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resemble the foliage among which they live, and as they sit quite motionless, they are not easily perceived. The Phasmidae are perfectly inoffensive leaf-eating insects of very varied forms; some being broad and leaf-like, while others are long and cylindrical so as to resemble sticks, whence they are often called walking-stickinsects. The imitative resemblance of some of these insects to the plants on which they live is marvellous. The true leafinsects of the East, forming the genus Phyllium, are the size of a moderate leaf, which their large wing-covers and the dilated margins of the head, thorax and legs cause them exactly to resemble. The veining of the wings, and their green tint, exactly corresponds to that of the leaves of their food-plant; and as they rest motionless during the day, only feeding at night, they the more easily escape detection. In Java they are often kept alive on a branch of the guava tree; and it is a common thing for a stranger, when asked to look at this curious insect, to inquire where it is, and on being told that it is close under his eyes, to maintain that there is no insect at all, but only a branch with green leaves. The larger wingless stick-insects are often eight inches to a foot long. They are abundant in the Moluccas; hanging on the shrubs that line the forest-paths; and they resemble sticks so exactly, in colour, in the small rugosities of the bark, in the knots and small branches, imitated by the joints of the legs, which are either pressed close to the body, or stuck out at random, that it is absolutely impossible, by the eye alone, to distinguish the real dead twigs which fall down from the trees overhead from the living insects. The writer has often looked at them in doubt, and has been obliged to use the sense of touch to determine the point. Some are small and slender like the most delicate twigs; others again have wings; and it is curious that these wings are often beautifully coloured, generally bright pink, sometimes yellow, and sometimes finely banded with black; but when at rest these wings fold up so as to be completely concealed under the narrow wing-covers, and the whole insect is then green or brown, and almost invisible among the twigs or foliage. To increase the resemblance to vegetation, some of these Phasmas have small green processes in various parts of their bodies looking exactly like moss. These inhabit damp forests both in the Malay islands and in America, and they are so marvellously like moss-grown twigs that the closest examination is needed to satisfy oneself that it is really a living insect we are looking at. Many of the locusts are equally well-disguised, SOrne resembling green leaves, others those that are brown and dead; and the latter often have small transparent spots on the wings, looking like holes eaten through them. That these disguises deceive their natural enemies is certain, for otherwise the Phasmidae would soon be exterminated. They are large and sluggish, and very soft and succulent; they have no means of defence or of flight, and they are eagerly devoured by numbers of birds, especially by the numerous cuckoo tribe, whose stomachs are often full of them ; yet numbers of them escape destruction, and this can only be due to their vegetable disguises. Mr. Belt records a curious instance of the actual operation of this kind of defence in a leaf-like locust, which remained perfectly quiescent in the midst of a host of insectivorous ants, which ran over it without finding out that it was an insect and not a leaf It might have flown away from them, but it would then instantly have fallen a prey to the numerous birds which always accompany these roaming hordes of ants to feed upon the insects that endeavour to escape. Far more conspicuous than any of these imitative species are the large locusts, with rich crimson or blue-and-black spotted wings. Some of these are nearly a foot in expanse of wings; they fly by day, and their strong spiny legs probably serve as a protection against all the smaller birds. They cannot be said to be common; but when met with they fully satisfy our notions as to the large size and gorgeous colours of tropical insects. Beetles. Considering the enormous numbers and endless variety of the beetle tribe that are known to inhabit the tropics, they form by no means so prominent a feature in the animal life of the equatorial zone as we might expect. Almost every entomologist is at first disappointed with them. He finds that they have to be searched for almost as much as at home, while those of large size (except one or two very common species) are rarely met with. The groups which most attract attention from their size and beauty, are the Buprestidae and the Longicorns. The former are usually smooth insects of an elongate ovate form, with very short legs and antennae, and adorned with the most glowing metallic tints. They abound on fallen tree-trunks and on foliage, in the hottest sunshine, and are among the most brilliant ornaments of the tropical forests. Some parts of the temperate zone, especially Australia and Chili, abound in Buprestidae which are equally beautiful; but the largest species are only found within the tropics, those of the Malay islands being the largest of all.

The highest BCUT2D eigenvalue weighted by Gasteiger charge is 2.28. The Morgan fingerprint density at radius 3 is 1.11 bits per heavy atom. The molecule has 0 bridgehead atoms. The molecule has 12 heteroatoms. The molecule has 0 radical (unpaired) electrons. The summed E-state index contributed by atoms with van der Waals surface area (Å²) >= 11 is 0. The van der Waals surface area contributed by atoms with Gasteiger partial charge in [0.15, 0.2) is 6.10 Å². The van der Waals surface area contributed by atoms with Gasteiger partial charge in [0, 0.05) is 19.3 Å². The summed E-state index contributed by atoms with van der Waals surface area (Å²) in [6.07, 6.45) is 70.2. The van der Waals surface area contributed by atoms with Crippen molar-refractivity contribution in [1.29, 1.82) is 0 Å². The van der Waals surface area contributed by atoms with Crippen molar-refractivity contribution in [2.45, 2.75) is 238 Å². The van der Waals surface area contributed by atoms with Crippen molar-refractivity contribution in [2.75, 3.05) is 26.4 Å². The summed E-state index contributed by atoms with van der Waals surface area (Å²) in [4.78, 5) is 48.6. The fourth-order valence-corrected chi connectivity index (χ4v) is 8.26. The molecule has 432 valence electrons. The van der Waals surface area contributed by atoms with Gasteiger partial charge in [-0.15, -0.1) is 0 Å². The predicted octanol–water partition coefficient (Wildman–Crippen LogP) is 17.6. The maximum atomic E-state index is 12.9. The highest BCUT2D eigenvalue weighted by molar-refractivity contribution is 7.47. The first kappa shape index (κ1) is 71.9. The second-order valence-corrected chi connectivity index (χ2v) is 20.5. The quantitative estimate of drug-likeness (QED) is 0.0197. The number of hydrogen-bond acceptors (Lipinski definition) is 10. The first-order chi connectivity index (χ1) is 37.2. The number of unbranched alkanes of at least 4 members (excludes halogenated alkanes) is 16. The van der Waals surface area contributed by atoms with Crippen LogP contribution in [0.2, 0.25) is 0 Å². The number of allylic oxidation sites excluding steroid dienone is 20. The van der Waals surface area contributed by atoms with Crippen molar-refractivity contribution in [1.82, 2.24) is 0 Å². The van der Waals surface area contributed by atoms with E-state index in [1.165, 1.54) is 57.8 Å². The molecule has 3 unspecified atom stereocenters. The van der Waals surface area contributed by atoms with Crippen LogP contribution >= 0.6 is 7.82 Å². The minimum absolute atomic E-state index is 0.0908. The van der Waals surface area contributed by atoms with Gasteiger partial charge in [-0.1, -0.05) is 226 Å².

The Longicorns are elegantly shaped beetles, usually with long antennae and legs, varied in form and structure in an endless variety of ways, and adorned with equally varied colours, spots and markings. Some are large and massive insects three or four inches long, while others are no bigger than our smaller ants. The majority have sober colours, but often delicately marbled, veined, or spotted; while others are red, or blue, or yellow, or adorned with the richest metallic tints. Their antennae are sometimes excessively long and graceful, often adorned with tufts of hair, and sometimes pectinated. They especially abound where timber trees have been recently felled in the primeval forests; and while extensive clearings are in progress their variety seems endless. In such a locality in the island of Borneo, nearly 300 different species were found during one dry season, while the number obtained during eight years' collecting in the whole Malay Archipelago was about a thousand species.

Among the beetles that always attract attention in the tropics are the large, horned, Copridae and Dynastidae, corresponding to our dung-beetles. Some of these are of great size, and they are occasionally very abundant. The immense horn-like protuberances on the head and thorax of the males in some of the species are very extraordinary, and, combined with their polished or rugose metallic colours, render them perhaps the most conspicuous of all the beetle tribe. The weevils and their allies are also very interesting, from their immense numbers, endless variety, and the extreme beauty of many of the species. The Anthribidae, which are especially abundant in the Malay Archipelago, rival the Longicorns in the immense length of their elegant antennae; while the diamond beetles of Brazil, the Eupholi of the Papuan islands, and the Pachyrhynchi of the Philippines, are veritable living jewels. Where a large extent of virgin forest is cut down in the early part of the dry season, and some hot sunny weather follows, the abundance and variety of beetles attracted by the bark and foliage in various stages of drying is amazing. The air is filled with the hum of their wings. Golden and green Buprestidae are flying about in every direction, and settling on the bark in full sunshine. Green and spotted rose-chafers hum along near the ground ; long-horned Anthribidae are disturbed at every step ; elegant little Longicorns circle about the drying foliage, while larger species fly slowly from branch to branch. Every fallen trunk is full of life. Strange mottled, and spotted, and rugose Longicorns, endless Curculios, queer-shaped Brenthidae, velvety brown or steel-blue Cleridae, brown or yellow or whitish click beetles, (Elaters), and brilliant metallic Carabidae. Close by, in the adjacent forest, a whole host of new forms are found. Elegant tiger-beetles, leaf-hunting Carabidae, musk-beetles of many sorts, scarlet Telephori, and countless Chrysomelas Hispas, Coccinellas, with strange Heteromera, and many curious species which haunt fungi, rotten bark or decaying leaves. With such variety and beauty the most ardent entomologist must be fully satisfied; and when, every now and then, some of the giants of the tropics fall in his way—grand Prionidae or Lamiidae several inches long, a massive golden Buprestis, or a monster horned Dynastes—he feels that his most exalted notions of the insect-life of the tropics are at length realized.